National Labor Relations Board Investigates Longshoremen Union for Strike Gone Wrong

After a union wildcat strike turned violent on Thursday, triggering a walkout at five ports in Washington state, longshoremen went back to work on Friday.

But in an unusual twist, the National Labor Relations Board succeeded in getting a federal judge to issue a preliminary injunction Thursday against further union activity at the Port of Longview after the union ignored the temporary restraining order that he issued a week earlier.

The agency will hold a hearing next month to determine whether further restrictions are warranted.

NLRB spokeswoman Nancy Cleeland said it was not common for the agency to take action against unions.

"In those cases where we do to court, the majority of petitions are against employers, but that simply reflects our cases," she told "The majority of charges filed with the NLRB are against employers."

On Thursday, hundreds of International Longshore and Warehouse Union members (ILWU) stormed a new grain terminal at the Port of Longview that they are battling for the right to work at.

They overwhelmed guards, smashed windows in the guard shack and dumped grain. Six guards were trapped for a couple of hours, Longview Police Chief Jim Duscha said. He initially referred to the guards as "hostages," but later retracted that after the guards clarified no one had threatened them.

"The guards absolutely could not get out," Duscha said. "They feared for their lives because of the size of the crowd and the hostility of the crowd."

No one was hurt, and nobody has been arrested -- although Duscha said that could change if police are able to use surveillance video or other means to identify the protesters.

A day earlier, protesters twice blocked the pathway of a train carrying grain to the terminal, leading to 19 arrests.

"Today, the ILWU took its criminal activity against EGT to an appalling level, including engaging in assault and significant property destruction," the company's chief executive, Larry Clarke, said in a written statement. "This type of violent attack at the export terminal has been condemned by a federal court, and we fully support prosecution of this criminal behavior to the fullest extent under the law."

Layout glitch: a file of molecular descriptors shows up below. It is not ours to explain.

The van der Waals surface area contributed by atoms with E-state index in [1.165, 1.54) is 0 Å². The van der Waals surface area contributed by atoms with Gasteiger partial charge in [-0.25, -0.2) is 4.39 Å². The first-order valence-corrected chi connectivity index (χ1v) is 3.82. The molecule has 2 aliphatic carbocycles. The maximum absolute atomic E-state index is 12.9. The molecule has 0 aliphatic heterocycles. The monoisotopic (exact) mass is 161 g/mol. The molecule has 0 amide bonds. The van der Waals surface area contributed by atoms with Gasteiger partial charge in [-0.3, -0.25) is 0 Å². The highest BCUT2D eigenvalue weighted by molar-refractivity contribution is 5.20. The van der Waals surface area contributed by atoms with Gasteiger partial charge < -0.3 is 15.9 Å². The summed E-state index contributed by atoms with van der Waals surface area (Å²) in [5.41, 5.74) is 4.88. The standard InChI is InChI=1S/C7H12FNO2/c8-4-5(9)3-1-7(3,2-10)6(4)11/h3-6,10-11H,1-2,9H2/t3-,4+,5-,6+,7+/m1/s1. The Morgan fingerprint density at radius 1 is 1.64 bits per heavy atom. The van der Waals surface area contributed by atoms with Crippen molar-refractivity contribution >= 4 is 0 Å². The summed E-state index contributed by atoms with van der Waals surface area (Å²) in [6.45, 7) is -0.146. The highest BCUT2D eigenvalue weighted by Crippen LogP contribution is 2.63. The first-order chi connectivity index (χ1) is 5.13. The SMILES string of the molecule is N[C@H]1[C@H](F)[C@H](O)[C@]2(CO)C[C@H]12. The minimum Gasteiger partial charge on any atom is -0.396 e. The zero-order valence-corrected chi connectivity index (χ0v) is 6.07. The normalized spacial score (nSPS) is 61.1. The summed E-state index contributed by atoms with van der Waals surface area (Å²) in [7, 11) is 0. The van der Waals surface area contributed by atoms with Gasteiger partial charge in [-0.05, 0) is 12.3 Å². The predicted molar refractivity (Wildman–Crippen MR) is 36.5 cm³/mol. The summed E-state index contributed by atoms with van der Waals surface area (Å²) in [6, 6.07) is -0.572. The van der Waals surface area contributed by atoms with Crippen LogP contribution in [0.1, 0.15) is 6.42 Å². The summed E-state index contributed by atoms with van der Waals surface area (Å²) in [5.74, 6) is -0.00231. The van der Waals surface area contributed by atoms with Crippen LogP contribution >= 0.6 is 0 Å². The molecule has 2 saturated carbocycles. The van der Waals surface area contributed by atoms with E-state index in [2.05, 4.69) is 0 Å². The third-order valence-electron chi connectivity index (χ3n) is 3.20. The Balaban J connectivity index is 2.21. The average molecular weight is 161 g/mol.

The union believes it has the right to work at the new $200 million terminal. But labor activists insist that after receiving tax breaks and promising to create well-paying jobs, EGT initially tried to staff the terminal with nonunion workers.

Following a series of protests by the Longshore workers this year, the company announced it would hire a contractor staffed by workers from a different union the Portland-based Operating Engineers Local 701.

U.S. District Judge Ronald Leighton said there was no defense for the aggressive tactics used in recent days. He said he felt like a paper tiger because the International Longshore and Warehouse Union clearly ignored a temporary restraining order he issued last week with similar limits. He scheduled a hearing for next Thursday to determine whether the union should be held in civil contempt.

"The regard for the law is absent here," the judge said. "Somebody is going to be hurt seriously."

In Seattle, Tacoma, Everett and Anacortes, hundreds of Longshore workers failed to show up or walked off the job Thursday in apparent solidarity with the Longview activists, halting work at those ports. Union leaders said they had not called for any such actions.

"It appears the members have taken action on their own," said ILWU spokesman Craig Merrilees from union headquarters in San Francisco.

Scott Mason, president of the ILWU Local 23 in Tacoma, said some of his members have joined in the Longview effort, but he doesn't believe they were involved in illegal activity. He blamed the company for provoking the response and warned that more activity could be coming.

"How long this fight has to go on is really in their court," he said.

Paddy Crumlin, president of the International Transport Workers’ Federation, also warned of possible further action.

“EGT are playing with fire, and they know it,” he said in a statement. “They need to take a big step back and think about what they are trying to force through, then see sense and talk to the ILWI about how to resolve this issue before it escalates even further.”

The Associated Press contributed to this report.